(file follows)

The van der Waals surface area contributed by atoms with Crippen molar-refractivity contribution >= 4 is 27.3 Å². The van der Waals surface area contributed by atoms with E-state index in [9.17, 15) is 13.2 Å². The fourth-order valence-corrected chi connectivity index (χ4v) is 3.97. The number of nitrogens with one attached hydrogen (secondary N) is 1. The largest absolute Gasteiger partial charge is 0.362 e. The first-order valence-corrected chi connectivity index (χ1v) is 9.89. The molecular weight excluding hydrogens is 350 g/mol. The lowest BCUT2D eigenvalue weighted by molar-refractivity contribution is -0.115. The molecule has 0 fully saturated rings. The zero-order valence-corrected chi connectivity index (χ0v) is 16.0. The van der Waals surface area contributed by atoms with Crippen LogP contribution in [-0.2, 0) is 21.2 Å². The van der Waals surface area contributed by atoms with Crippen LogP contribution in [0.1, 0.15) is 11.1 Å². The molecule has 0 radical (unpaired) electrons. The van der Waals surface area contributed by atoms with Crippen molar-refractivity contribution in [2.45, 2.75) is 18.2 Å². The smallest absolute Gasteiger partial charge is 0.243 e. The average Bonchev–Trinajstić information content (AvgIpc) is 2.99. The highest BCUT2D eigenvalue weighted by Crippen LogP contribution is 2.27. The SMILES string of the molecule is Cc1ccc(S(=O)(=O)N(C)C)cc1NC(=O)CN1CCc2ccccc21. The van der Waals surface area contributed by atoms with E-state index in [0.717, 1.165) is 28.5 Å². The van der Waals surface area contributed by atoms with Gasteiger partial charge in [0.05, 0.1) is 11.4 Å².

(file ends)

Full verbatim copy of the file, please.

The van der Waals surface area contributed by atoms with Crippen molar-refractivity contribution >= 4 is 27.3 Å². The van der Waals surface area contributed by atoms with E-state index in [9.17, 15) is 13.2 Å². The fourth-order valence-corrected chi connectivity index (χ4v) is 3.97. The number of nitrogens with one attached hydrogen (secondary N) is 1. The largest absolute Gasteiger partial charge is 0.362 e. The first-order valence-corrected chi connectivity index (χ1v) is 9.89. The molecular weight excluding hydrogens is 350 g/mol. The lowest BCUT2D eigenvalue weighted by molar-refractivity contribution is -0.115. The molecule has 0 fully saturated rings. The zero-order valence-corrected chi connectivity index (χ0v) is 16.0. The van der Waals surface area contributed by atoms with Crippen LogP contribution in [-0.2, 0) is 21.2 Å². The van der Waals surface area contributed by atoms with Crippen LogP contribution in [0.1, 0.15) is 11.1 Å². The molecule has 0 radical (unpaired) electrons. The van der Waals surface area contributed by atoms with Crippen molar-refractivity contribution in [2.45, 2.75) is 18.2 Å². The smallest absolute Gasteiger partial charge is 0.243 e. The average Bonchev–Trinajstić information content (AvgIpc) is 2.99. The highest BCUT2D eigenvalue weighted by Crippen LogP contribution is 2.27. The SMILES string of the molecule is Cc1ccc(S(=O)(=O)N(C)C)cc1NC(=O)CN1CCc2ccccc21. The van der Waals surface area contributed by atoms with E-state index in [0.717, 1.165) is 28.5 Å². The van der Waals surface area contributed by atoms with Gasteiger partial charge in [0.05, 0.1) is 11.4 Å².